The Earth's Way
Though the achievements of NPK fertilizers
in modern horticulture and agriculture are undisputed, they are not enough. That's because there's more to soil than the macronutrients nitrogen, phosphorus, and potassium. Micronutrients (such as zinc, sulfur, copper, iron, and numerous trace elements), along with oxygen, organic carbon, and beneficial microbes all contribute to the living micro-environment that plants need to thrive.
That's where compost comes in. It is the original soil management tool as it rebuilds the soil from the ground down, improving its physical, chemical, and biological properties. Over time, soil becomes depleted of nutrients and living organic matter. It becomes inert dirt. Simply stated, compost turns dirt back into soil.
Adding compost makes soil more crumbly and workable. As a result, the problems associated with soil compaction
(poor aeration, difficulty cultivating, poor drainage) are significantly alleviated. With improved soil structure, vegetation develops strong, healthy root systems, which is key to protecting soils from wind and water erosion.
Compost's organic matter acts like a thirsty sponge, holding water within the soil matrix. That means fewer runoff problems and less susceptibility to drought. In addition, fewer irrigations are required, so water costs are held in check.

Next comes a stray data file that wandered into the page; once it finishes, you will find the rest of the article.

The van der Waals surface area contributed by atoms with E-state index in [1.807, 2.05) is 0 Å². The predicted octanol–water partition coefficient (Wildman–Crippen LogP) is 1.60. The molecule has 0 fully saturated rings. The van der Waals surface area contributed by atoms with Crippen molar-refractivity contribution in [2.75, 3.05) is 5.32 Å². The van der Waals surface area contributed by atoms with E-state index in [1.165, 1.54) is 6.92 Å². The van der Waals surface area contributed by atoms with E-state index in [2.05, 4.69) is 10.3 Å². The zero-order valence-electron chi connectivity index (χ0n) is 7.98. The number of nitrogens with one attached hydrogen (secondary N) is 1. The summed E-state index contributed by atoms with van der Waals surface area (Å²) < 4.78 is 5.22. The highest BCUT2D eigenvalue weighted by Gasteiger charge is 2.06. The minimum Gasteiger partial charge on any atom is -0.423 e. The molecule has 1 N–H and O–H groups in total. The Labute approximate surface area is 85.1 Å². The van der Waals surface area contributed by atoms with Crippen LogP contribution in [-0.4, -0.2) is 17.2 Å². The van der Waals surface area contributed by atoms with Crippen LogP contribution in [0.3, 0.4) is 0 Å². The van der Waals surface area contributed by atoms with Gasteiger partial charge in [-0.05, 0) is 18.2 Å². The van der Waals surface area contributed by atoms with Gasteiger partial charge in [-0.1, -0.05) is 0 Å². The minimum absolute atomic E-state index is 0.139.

Compost can raise or lower soil's pH, providing just the right acid/alkaline balance for a variety of plants. It also buffers the pH, stabilizing it against change. To determine your soil's pH level, the University of Hawai's College of Tropical Agriculture and Human Resources (CTAHR)
has put together an instructional brochure on why and how to take a soil-test sample.
In addition, compost improves the cation exchange capacity
of soil. This increases its ability to hold nutrients, thereby increasing its fertility and maximizing its usage of fertlizer, often allowing for reduced applications.
Because nutrients are released by microbial action as soil temperatures rise, plants benefit from a built-in "time release" feature that matches their increased nutrient demands as warm weather accelerates growth. The result is higher yields from the same soil. Increased populations of certain microbes may suppress plant diseases, such as phythium
and fusarium, as well as nematodes